Former Mets first baseman Mo Vaughn will earn $17.2 million this season — much of it repaid by insurance — despite not having played baseball since the beginning of the 2003 season.
The Mets will pay Tom Glavine, who will be 39 on opening day, nearly $11 million this season as a result of a curious obsession they had two winters ago with luring the aging lefthander from the rival Atlanta Braves.
They will pay 36-year-old Mike Piazza more than $16 million even though the catcher has lost much of his power and all of his durability.
Still, it is not its exorbitant payroll that is most alarming about the Mets’ front office; it has long been a favorite pastime of New York executives to pay players for success they achieved while playing for other teams.
No, new Mets general manager Omar Minaya has bigger things to worry about than a few exorbitant salaries; he must worry about a possibly divided clubhouse of black and white veterans and the Latin stars the Dominican Minaya has brought in to replace them.
Minaya grabbed plenty of headlines this offseason — and deservedly so — for his landmark signings of Dominican ace Pedro Martinez and Puerto Rican center fielder Carlos Beltran, but the more minor moves the GM has made this offseason might raise some eyebrows among the Mets’ constituency. It would be unfair to say that Minaya has any racial agenda, but he has steadily unloaded or alienated many of the Mets black and white players and consistently replaced them with Latin ones.
Minaya is also still receiving a great deal of attention for his continued pursuit of free agent Puerto Rican slugger Carlos Delgado and a senseless proposed trade for the Cubs’ mercurial Dominican right fielder Sammy Sosa which, despite Sosa’s feast-or-famine batting style that is ill-suited for the sprawling Shea Stadium, for some reason won’t die.
Since being hired Sept. 30, Minaya has quickly put his impression on the Mets’ roster. He made such a token effort to re-sign star pitcher Al Leiter, a lifelong Mets fan who wanted to finish his career in New York, that an offended Leiter ended up bolting for Florida. He has also traded reliever Mike Stanton (for Dominican reliever Felix Heredia) and backup catcher Vance Wilson (for Dominican shortstop Anderson Hernandez), two highly popular players in the Mets clubhouse.
Minaya has not felt any need to hide his very public attempts to trade Piazza, Cliff Floyd and Mike Cameron. All three have contracts they don’t deserve, but they are three of the Mets most well-liked players, valuable for public relations purposes. Cameron is a tireless volunteer in the New York community who was a nominee for the Roberto Clemente Award last year, baseball’s most prestigious honor for humanitarianism; Floyd is an injury-prone but unquestionably tough player who mets.com beat writer Kevin Czerwinski says is quick with a quote and even quicker with a smile; and Piazza has with class been the public face of the Mets since he arrived in 1998.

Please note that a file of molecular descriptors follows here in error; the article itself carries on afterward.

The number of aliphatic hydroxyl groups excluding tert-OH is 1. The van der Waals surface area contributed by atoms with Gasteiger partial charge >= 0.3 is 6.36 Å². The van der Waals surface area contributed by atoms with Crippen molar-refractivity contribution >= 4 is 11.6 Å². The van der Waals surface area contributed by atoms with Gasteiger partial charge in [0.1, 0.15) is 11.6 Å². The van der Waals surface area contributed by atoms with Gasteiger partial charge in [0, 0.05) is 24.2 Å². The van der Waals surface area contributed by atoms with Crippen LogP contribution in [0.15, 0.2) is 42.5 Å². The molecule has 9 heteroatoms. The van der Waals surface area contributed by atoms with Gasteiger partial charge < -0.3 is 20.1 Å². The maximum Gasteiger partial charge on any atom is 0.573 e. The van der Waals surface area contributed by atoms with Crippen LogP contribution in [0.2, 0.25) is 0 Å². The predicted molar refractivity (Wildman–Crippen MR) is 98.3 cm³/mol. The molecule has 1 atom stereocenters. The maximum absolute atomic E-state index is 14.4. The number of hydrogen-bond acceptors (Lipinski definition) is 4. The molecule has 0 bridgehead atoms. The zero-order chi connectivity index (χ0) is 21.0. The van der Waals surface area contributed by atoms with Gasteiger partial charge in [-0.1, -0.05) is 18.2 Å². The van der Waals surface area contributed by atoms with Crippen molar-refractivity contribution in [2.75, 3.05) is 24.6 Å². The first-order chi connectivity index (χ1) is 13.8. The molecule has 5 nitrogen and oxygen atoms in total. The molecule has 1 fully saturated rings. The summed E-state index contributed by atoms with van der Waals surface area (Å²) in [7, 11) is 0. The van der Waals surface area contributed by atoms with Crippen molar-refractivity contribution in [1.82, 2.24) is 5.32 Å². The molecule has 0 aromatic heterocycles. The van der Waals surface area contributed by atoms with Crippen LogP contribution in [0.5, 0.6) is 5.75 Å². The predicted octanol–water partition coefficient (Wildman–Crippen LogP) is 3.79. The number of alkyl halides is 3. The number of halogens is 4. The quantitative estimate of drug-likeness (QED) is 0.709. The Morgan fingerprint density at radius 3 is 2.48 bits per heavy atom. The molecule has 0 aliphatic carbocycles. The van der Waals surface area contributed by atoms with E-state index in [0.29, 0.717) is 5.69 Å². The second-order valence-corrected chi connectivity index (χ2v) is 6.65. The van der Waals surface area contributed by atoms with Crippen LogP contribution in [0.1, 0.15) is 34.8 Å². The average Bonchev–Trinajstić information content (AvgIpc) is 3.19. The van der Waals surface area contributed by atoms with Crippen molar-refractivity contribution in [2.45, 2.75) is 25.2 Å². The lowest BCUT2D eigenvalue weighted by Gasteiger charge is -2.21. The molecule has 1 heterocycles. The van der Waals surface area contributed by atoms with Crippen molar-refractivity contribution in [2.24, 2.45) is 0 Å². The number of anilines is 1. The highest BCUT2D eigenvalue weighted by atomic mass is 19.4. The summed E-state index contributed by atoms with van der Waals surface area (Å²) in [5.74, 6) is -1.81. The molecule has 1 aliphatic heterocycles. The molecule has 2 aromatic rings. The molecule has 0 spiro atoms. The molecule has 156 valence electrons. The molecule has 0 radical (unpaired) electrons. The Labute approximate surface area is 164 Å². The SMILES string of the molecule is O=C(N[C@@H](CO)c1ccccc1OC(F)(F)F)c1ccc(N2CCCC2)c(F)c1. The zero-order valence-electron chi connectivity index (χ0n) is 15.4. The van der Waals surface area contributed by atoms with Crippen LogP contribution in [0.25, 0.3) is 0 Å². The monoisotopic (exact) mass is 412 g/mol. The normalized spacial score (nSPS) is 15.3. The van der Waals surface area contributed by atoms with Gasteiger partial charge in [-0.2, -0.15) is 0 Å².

Floyd is the man for whom Minaya would swap Sosa, Piazza has been shopped all winter for numerous combinations and Cameron’s name has surfaced in trade rumors ever since the two-time Gold Glove award winner was — quite understandably — miffed about Beltran displacing him from center field.
Meanwhile, Minaya has made quiet signings to fill minor holes in the Mets’ roster. Dominican Manny Aybar and Puerto Ricans Juan Padilla and Roberto Hernandez will compete in spring training for spots in the Mets’ bullpen. Puerto Rican Ramon Castro will likely assume Wilson’s role as Piazza’s backup. Venezuelan utility man Miguel Cairo may make fan favorite Joe McEwing expendable come April. And most notably, Minaya signed the decaying 42-year-old Venezuelan first baseman Andres Galarraga, who has played as few as 90 games at first base in five seasons. Considered by some a genial inspiration who conquered cancer with grace and by others a hothead whose juvenile machismo is shown every time he charges the mound after being hit by a pitch, Galarraga is one thing for certain: over the hill.
These signings, combined with those of Martinez and Beltran, make it likely that Kerry Robinson, an African-American reserve outfielder, will be the only non-Latin newcomer on the Mets roster this Spring.
While much can be made of Minaya’s apparent preference for Latin players, it is also should be noted that Latin players prefer Minaya. The only Latin GM in Major League Baseball, Minaya courted Martinez and Beltran with frequent visits to their respective Latin American homes and negotiations in Spanish.
For the role players, however, Minaya went to no such lengths. They are a dime a dozen, interchangeable with the ones on Cleveland, Milwaukee, or San Francisco, and thus they are chosen often for reasons of team chemistry. Lenny Harris, a skilled pinch hitter for the Mets in 1998, was brought back by management in 2000 because he was adored by everyone in the clubhouse, especially Piazza, then the team’s unquestioned star.
Is Ramon Castro Beltran’s Lenny Harris, a backup whose only distinction is that he makes the star happy? Maybe, but where does that leave Piazza, Floyd, Glavine, Cameron and budding superstar David Wright?
Minaya should be lauded for his attempts to embrace New York’s ethnic diversity, particularly its significant Latin population. But he must be careful not to alienate his white and black players and to remain in step with Mets fans and members of the media: Both groups are still predominantly white and prefer, for better or for worse, to hear interviews in English.